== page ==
It’s probably too early to start comparing Indian cricketer Rishabh Pant to the great Brian Lara. But when Pant sealed India’s stunning recent win against Australia, it echoed other great final innings victories, particularly the Lara-inspired West Indies win against Australia in Barbados in 1999.
For India to successfully chase 328 runs on the final day was an amazing achievement, up there with the heroics of Ben Stokes at Headingley in 2019. Stokes hit 135 runs to seal an unlikely win for England, including a final wicket partnership of 76 with Jack Leach who only scored a single run. In that knife-edge final period, just one mistake would have lost the game.
But it might just be topped by Lara’s 153 (not out) in 1999, because Lara was facing arguably the best ever bowling attack Australia has ever had in Glenn McGrath, Shane Warne, Jason Gillespie and Stuart MacGill.
Nevertheless, India’s 2-1 series win has been referred to as one of the greatest victories in test cricket. After all, they seemed down and out after being bowled out for a paltry 36 in the first test.
Many pundits were predicting a 4-0 clean sweep for Australia. So when it came to the final test in Brisbane – where Australia hadn’t lost for 33 years – the odds were stacked against them.
But there was something about the positive psychological approach of the Indian team – and Pant, who stood out. While the commentators suggested he might “hunker down” and bat cautiously for a draw, Pant exuded belief that the chase was possible.
What connects the performances of Pant, Lara and Stokes? All were aggressive left-handed batsmen, each occurred with the match and the series on a knife edge and all were achieved against strong, higher-ranked opponents – seemingly in the face of overwhelming odds.
But that’s not all. All three demonstrated a certain mindset and a belief in their own ability to succeed, approaching their task in an aggressive and positive manner. One psychological explanation that might explain these successes is the theory of “challenge and threat” states in athletes.
Challenge and threat states occur when a player subconsciously weighs up the demands of the task at hand and evaluates them in line with their own personal resources to cope with the situation. When the demands outweigh the resources, a threat state emerges, with a player experiencing negative emotions that are likely to reduce performance. But when resources outweigh demands, players perceive their emotional responses as helpful to performance, and a challenge state emerges.
In other words, the demands faced by Pant and his teammates were huge. The strength of the opposition bowling attack, wickets being lost around him and the sheer scale of the 328 target (the previous record for a successful run chase in Brisbane was 236 in 1951).
Despite all these demands, Pant refused to play cautiously for a creditable draw. Instead, he rose to the challenge and attacked, believing in his ability to achieve an impossible win.
Belief is everything
Research has shown that the challenge state produces better performance than the threat state. More specifically in cricket, a challenge state has been shown to produce better performance in a batting task than a threat state, in a group of elite academy cricketers.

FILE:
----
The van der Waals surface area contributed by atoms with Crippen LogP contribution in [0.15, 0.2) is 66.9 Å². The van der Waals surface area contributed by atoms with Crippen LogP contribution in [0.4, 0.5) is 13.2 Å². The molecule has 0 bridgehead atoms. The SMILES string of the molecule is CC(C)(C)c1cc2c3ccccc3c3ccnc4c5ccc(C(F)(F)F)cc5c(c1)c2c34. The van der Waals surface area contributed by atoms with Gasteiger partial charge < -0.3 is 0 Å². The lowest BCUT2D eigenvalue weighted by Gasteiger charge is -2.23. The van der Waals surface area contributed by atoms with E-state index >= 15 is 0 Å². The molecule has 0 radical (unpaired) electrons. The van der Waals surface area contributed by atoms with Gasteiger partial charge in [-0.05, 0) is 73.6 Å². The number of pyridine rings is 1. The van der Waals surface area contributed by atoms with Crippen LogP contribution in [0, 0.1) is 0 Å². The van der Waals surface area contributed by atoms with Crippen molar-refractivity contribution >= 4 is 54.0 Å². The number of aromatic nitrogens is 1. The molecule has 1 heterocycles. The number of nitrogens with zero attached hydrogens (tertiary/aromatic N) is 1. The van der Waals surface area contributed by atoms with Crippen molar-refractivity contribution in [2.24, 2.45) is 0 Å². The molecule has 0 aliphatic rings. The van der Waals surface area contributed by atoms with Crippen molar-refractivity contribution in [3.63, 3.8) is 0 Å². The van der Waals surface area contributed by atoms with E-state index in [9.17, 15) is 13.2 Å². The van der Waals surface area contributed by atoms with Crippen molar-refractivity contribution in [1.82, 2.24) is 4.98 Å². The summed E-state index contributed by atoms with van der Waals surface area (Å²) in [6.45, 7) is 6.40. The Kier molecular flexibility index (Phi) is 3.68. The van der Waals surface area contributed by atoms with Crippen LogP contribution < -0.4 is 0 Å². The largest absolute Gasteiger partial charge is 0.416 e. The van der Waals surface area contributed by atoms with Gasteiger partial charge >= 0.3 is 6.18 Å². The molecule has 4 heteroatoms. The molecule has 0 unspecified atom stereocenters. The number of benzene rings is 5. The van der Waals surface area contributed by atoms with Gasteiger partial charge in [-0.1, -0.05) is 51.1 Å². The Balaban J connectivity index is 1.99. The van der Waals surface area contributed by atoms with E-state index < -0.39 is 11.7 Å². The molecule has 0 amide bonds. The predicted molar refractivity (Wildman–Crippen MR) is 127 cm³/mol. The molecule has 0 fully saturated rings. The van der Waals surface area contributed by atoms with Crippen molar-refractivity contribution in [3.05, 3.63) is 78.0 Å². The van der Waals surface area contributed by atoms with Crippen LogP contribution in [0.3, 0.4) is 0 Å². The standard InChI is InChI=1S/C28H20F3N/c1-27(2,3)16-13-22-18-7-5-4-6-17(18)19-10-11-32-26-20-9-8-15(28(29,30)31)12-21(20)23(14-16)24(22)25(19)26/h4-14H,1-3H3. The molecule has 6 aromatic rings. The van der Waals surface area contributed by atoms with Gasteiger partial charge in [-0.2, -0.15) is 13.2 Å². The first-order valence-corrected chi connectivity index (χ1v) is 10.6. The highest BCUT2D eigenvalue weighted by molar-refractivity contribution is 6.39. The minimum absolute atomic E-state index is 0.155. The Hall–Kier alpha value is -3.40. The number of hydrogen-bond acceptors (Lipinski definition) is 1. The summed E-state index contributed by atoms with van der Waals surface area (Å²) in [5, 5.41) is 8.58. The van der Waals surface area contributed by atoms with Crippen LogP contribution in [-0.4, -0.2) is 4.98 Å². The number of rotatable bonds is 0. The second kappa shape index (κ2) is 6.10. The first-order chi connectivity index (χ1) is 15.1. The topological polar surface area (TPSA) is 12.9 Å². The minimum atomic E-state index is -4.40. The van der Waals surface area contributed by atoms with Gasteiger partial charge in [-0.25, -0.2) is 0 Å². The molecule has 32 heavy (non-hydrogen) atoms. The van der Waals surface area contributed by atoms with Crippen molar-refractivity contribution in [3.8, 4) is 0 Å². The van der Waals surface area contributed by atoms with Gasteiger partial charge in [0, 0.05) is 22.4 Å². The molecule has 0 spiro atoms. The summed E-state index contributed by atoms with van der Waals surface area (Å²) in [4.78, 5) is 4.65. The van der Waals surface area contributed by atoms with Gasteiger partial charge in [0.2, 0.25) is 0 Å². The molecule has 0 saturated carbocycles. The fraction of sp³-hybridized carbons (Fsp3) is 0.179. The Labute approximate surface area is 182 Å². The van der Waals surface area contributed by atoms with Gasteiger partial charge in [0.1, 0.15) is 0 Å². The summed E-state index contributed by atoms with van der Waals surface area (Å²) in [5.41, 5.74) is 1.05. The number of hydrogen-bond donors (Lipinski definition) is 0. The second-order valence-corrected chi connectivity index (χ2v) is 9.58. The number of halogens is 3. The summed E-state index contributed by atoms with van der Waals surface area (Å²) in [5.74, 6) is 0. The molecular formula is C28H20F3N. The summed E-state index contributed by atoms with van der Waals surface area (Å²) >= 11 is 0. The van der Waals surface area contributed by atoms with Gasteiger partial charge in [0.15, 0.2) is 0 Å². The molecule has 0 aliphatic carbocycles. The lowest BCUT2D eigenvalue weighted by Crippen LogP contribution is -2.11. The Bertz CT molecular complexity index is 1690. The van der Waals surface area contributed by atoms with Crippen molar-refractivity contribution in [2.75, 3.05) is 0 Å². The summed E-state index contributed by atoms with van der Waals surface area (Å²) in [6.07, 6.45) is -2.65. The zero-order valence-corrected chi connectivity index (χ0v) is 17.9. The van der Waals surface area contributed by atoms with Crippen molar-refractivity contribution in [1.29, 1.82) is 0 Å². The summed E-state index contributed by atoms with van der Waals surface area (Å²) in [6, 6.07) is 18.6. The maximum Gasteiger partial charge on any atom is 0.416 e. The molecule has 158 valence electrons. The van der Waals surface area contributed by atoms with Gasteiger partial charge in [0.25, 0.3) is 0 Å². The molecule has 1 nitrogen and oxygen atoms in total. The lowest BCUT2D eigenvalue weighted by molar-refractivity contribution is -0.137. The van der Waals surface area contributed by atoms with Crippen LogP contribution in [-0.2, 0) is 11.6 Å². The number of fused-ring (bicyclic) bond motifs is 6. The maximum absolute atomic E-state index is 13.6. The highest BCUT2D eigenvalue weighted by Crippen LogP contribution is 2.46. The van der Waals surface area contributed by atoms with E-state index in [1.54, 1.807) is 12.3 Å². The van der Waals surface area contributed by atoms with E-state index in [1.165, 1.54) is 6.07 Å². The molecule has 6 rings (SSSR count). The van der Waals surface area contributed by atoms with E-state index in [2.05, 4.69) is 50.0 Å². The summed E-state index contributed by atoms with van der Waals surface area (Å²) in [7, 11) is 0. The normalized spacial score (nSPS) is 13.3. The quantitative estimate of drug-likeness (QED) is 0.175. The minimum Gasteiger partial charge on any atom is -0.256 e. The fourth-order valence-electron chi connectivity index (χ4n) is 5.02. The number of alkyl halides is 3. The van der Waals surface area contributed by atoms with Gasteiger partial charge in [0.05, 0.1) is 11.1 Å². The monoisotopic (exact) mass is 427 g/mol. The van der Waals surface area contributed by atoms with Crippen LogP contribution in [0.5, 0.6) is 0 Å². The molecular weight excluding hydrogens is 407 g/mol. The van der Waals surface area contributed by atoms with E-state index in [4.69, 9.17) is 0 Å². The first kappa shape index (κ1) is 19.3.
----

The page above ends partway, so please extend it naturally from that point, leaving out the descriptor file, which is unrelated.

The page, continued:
This finding also extends to other sports such as football and golf – as well as demonstrating benefits in other contexts, from students sitting exams to motor skill performance in surgical tasks.
Research also suggests that a challenge state brings about better performance because it improves aspects of cognitive function, such as decision making and attention.
So what can a coach or psychologist do to help players enter high-pressure competitive situations in a state of challenge? First of all, the players need to believe they have sufficient “resources” to cope with the demands they face. Talk up their ability, skills and their accomplishments. Remind them of the times they played well and emphasise that the task should be attacked head on, rather than shied away from.
Psychological interventions may help too. For example, encouraging “physiological arousal” by viewing things which are often cited as signs of nervousness (increase in heart rate, sweaty palms or butterflies) as good reactions. They are good because they can help shift a “threatened” player into a challenge mindset.
Research has also identified the possible usefulness of talking to yourself and imagery interventions (when players effectively rehearse successful performance in their minds) to develop a challenge state.
These different approaches may help coax out good performances in players of all abilities. They also give us a glimpse at what may have been going on in Pant’s mind as he put together one of the all-time great innings. But there will always be that element of mystery when it comes to great sporting achievements. Sometimes, fans just have to shake their heads and wonder: “how did they do that?”
This article was first published on The Conversation.
Matthew Smith, Senior Lecturer in Sport and Exercise Psychology, University of Winchester
Matt Jewiss, Lecturer in Skill Acquisition, University of Hertfordshire